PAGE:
"IT is very odd, though; what can have become of them?" said Charles Seaforth, as he peeped under the valance of an old-fashioned bedstead, in an old-fashioned apartment of a still more old-fashioned manor-house; "'tis confoundedly odd, and I can't make it out at all. Why, Barney, where are they? -- and where the d -- l are you?"
No answer was returned to this appeal; and the lieutenant, who was, in the main, a reasonable person, -- at least as reasonable a person as any young gentleman of twenty-two in "the service" can fairly be expected to be, -- cooled when he reflected that his servant could scarcely reply extempore to a summons which it was impossible he should hear.
An application to the bell was the considerate result; and the footsteps of as tight a lad as ever put pipe-clay to belt sounded along the gallery.
"Come in!" said his master. -- An ineffectual attempt upon the door reminded Mr Seaforth that he had locked himself in. -- "By Heaven! this is the oddest thing of all," said he, as he turned the key and admitted Mr Maguire into his dormitory.
"Barney, where are my pantaloons?"
"Is it the breeches?" asked the valet, casting an inquiring eye round the apartment; -- "is it the breeches, sir?"
"Yes; what have you done with them?"
"Sure then your honour had them on when you went to bed, and it's hereabout they'll be, I'll be bail;" and Barney lifted a fashionable tunic from a cane-backed arm-chair, proceeding in his examination. But the search was vain: there was the tunic aforesaid, -- there was a smart-looking kerseymere waistcoat; but the most important article of all in a gentleman's wardrobe was still wanting.
"Where can they be?" asked the master, with a strong accent on the auxiliary verb.
"Sorrow a know I knows," said the man.
"It must have been the devil, then, after all, who has been here and carried them off!" cried-Seaforth, staring full into Barney's face.
Mr Maguire was not devoid of the superstition of his countrymen, still he looked as if he did not quite subscribe to the sequitur.
His master read incredulity in his countenance. "Why, I tell you, Barney, I put them there, on that arm-chair, when I got into bed; and, by Heaven! I distinctly saw the ghost of the old fellow they told me of, come in at midnight, put on my pantaloons, and walk away with them.
"May be so," was the cautious reply.
"I thought, of course, it was a dream; but then, -- where the d -- l are the breeches?"
The question was more easily asked than answered. Barney renewed his search, while the lieutenant folded his arms, and, leaning against the toilet, sunk into a reverie.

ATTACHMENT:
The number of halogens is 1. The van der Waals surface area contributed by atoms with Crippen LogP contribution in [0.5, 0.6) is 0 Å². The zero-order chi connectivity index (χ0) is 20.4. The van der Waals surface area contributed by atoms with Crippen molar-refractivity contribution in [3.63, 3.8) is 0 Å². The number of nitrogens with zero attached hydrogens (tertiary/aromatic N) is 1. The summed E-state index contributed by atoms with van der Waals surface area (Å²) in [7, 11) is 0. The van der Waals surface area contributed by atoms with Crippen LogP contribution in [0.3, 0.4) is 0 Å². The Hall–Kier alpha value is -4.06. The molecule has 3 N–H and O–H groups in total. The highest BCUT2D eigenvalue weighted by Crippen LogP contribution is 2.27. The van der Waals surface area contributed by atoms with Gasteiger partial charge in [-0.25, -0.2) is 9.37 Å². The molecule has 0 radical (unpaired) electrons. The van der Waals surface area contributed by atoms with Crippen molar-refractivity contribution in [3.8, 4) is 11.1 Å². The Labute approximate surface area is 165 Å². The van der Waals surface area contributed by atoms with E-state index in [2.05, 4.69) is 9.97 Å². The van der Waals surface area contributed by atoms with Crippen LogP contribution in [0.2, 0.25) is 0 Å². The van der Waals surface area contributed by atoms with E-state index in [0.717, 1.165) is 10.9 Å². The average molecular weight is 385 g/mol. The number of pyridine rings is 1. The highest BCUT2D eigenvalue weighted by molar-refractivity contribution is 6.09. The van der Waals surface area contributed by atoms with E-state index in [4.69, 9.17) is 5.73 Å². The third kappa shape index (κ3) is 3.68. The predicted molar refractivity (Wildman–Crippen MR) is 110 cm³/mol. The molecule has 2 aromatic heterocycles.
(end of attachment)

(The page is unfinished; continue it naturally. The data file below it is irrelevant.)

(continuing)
"After all, it must be some trick of my laughter-loving cousins," said Seaforth.
"Ah! then, the ladies!" chimed in Mr Maguire, though the observation was not addressed to him; "and will it be Miss Caroline, or Miss Fanny, that's stole your honour's things?"
"I hardly know what to think of it," pursued the bereaved lieutenant, still speaking in soliloquy, with his eye resting dubiously on the chamber-door. "I locked myself in, that's certain; and -- but there must be some other entrance to the room -- pooh! I remember -- the private staircase; how could I be such a fool?" and he crossed the chamber to where a low oaken doorcase was dimly visible in a distant corner. He paused before it. Nothing now interfered to screen it from observation; but it bore tokens of having been .at some earlier period concealed by tapestry, remains of which yet clothed the walls on either side the portal.
"This way they must have:come," said Seaforth; "I wish with all my heart I had caught them!"
"Och! the kittens!" sighed Mr Barney Maguire.
But the mystery was yet as far from being solved as before. True, there was the "other door;" but then that, too, on examination, was even more firmly-secured than the one which opened on the gallery, -- two heavy bolts on the inside effectually prevented any coup de main on the lieutenant's bivouac from that quarter. He was more puzzled than ever; nor did the minutest inspection of the walls and floor throw any light upon the subject! one thing only was clear, -- the breeches were gone! "It is very singular," said the lieutenant.
. . . . . . . . . .
Tappington (generally called Tapton) Everard is an antiquated but commodious manor-house in the eastern division of the county of Kent. A former proprietor had been High-sheriff in the days of Elizabeth, and many a dark and dismal tradition was yet extant of the licentiousness of his life, and the enormity of his offences. The Glen, which the keeper's daughter was seen to enter, but never known to quit, still frowns darkly as of yore; while an ineradicable bloodstain on the oaken stair yet bids defiance to the united energies of soap and sand. But it is with one particular apartment that a deed of more especial atrocity is said to be connected. A stranger guest -- so runs the legend -- arrived unexpectedly at the mansion of the "Bad Sir Giles." They met in apparent friendship; but the ill-concealed scowl on their master's brow told the domestics that the visit was not a welcome one; the banquet, however, was not spared; the wine-cup circulated freely, -- too freely, perhaps, -- for sounds of discord at length reached the ears of even the excluded serving-men as they were doing their best to imitate their betters in the lower hall. Alarmed, some of them ventured to approach the parlour; one, an old and favoured retainer of the house, went so far as to break in upon his master's privacy. Sir Giles, already high in oath, fiercely enjoined his absence, and he retired; not, however, before he had distinctly heard from the stranger's lips a menace that "There was that within his pocket which could disprove the knight's right to issue that or any other command within the walls of Tapton.